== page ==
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Sinophiles Rejoice! Another Hit! #JapanCuts2017 MY DAD AND MR ITO

Thanks, Tanimaru!


Remembering ONE MILLION YEN GIRL which was a wonderfully entertaining movie, I guess I was expecting a bit more screw ball antics with this movie. How surprised I was to see another well crafted picture that speaks so much about aging in Japan, family responsibilities and the complicated relationship between a very traditional Japanese father and his daughter. The cast all shine and even a cameo by a notorious aunt is delightful. Simply lensed and composed, we follow as the father haplessly moves from his son’s home to the daughter’s apartment that she shares with Mr. Ito. He is 54 and she is 34, so this kind of “living in sin” disturbs the father and prompts their early sparing. It all reaches a crescendo as the father seeking a place to call his own decides to return to the family house outside the city only to have a freak storm burn down a favorite persimmon tree (memory of his wife) and as a branch breaks off, the entire house itself. All ends as the father decides to join seniors in a home, and carrying a single bag, he heads for the train and his final stage of life. As he departs, Aya has the urge to pursue him and complete some unfinished business between father and daughter.

Lily Franky has to be complimented for his true and steady performance. He anchors the movie and, when he is not on screen, you feel it. Aya  felt a bit one note to me. Forever pouting or complaining, the smile on her face as she pursued her Dad revealed some aspects of her performance we wished we could have seen earlier.


July 23, 2017 Posted by | ART, BUSINESS, CULTURE, FILM, Uncategorized, We Recommend | , , , , , | Leave a comment

FILM/ Festivals – Reviews #NYAFF2017

More from Tanimaru!


Tokyo Sky

Shinji and Mika are two young people trying to make their way in Tokyo. He is a day laborer blind in one eye and she is a girl from “inaka” the countryside with a dysfunctional past. One of Shinji’s friends dies while on the job and at his funeral Mika and Shinji begin a relationship – a relationship that is slow and careful as the world around them changes with death and people moving on. Both actors charm you as they manage the dog eat dog world of Tokyo. There is a street singer appearing throughout the film and they suppose another loser in Tokyo, but in the end, her face appears on the side of a van advertizing her first EP.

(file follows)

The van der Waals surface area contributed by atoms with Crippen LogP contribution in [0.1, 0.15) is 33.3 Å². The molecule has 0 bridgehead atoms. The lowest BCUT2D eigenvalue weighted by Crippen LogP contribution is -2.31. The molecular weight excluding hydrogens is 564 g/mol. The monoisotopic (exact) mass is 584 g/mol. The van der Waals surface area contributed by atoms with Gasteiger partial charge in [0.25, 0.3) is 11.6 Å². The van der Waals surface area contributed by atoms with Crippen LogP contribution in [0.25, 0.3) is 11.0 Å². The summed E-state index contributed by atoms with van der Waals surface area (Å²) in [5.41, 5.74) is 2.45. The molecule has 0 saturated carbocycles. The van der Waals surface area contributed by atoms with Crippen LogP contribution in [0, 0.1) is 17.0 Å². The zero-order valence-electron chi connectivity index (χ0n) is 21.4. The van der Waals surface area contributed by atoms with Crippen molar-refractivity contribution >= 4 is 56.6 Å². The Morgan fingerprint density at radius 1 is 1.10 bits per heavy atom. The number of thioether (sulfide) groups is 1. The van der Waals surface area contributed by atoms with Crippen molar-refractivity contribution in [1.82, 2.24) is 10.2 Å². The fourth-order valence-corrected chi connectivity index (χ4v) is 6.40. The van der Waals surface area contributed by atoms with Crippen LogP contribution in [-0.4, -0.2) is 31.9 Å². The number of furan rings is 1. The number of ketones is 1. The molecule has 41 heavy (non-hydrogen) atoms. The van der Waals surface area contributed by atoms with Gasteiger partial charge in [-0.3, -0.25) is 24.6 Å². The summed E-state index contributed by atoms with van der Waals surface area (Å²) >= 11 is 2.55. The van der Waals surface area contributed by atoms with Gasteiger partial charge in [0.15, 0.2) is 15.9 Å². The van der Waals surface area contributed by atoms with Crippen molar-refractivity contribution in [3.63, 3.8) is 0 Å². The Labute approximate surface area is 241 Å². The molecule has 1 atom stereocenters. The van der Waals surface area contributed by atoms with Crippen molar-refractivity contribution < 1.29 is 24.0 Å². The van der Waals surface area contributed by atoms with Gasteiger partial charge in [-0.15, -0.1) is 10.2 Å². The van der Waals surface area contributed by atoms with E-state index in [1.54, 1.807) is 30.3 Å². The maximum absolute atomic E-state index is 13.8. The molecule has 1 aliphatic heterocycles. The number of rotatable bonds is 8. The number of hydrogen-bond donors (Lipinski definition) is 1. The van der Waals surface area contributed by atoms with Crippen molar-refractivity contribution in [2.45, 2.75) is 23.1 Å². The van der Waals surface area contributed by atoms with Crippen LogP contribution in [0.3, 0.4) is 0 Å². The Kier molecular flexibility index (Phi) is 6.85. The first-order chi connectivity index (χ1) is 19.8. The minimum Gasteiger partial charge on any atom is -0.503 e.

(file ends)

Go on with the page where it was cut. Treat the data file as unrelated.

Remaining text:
Aside from a couple of places where animation suddenly appears, the claustrophobia and busy world of Tokyo is accurately rendered. The narration is a bit on the nose in places and one might wonder if it is really necessary because the visuals do a very good job of telling the story of what it is like living for the city and trying to find love and companionship.
I have followed the work of Masatoshi Nagase since his first films with Argo Project more than 25 years ago. Nagase is a veteran now, a true leading man with the gravitas fitting Japan’s most famous actors. His sensitive performance in AHN still stays with me. Here in HAPPINESS he is guided by Sabu, whose film CHASUKE’S JOURNEY was a cinematic tour de force in last year’s NYAFF. Nagase plays a man who arrives in a small town with a happiness helmet and when the residents put it on, they see they most treasured memories. But there is a dark side, that will soon emerge for Nagase’s character and it is here where the film take a turn into a kind of madness. Nagase is stoic throughout. A carefully measured performance of depth. HAPPINESS is not happiness at a certain point in the film, but the journey leading to happiness, for the patient, is worth taking.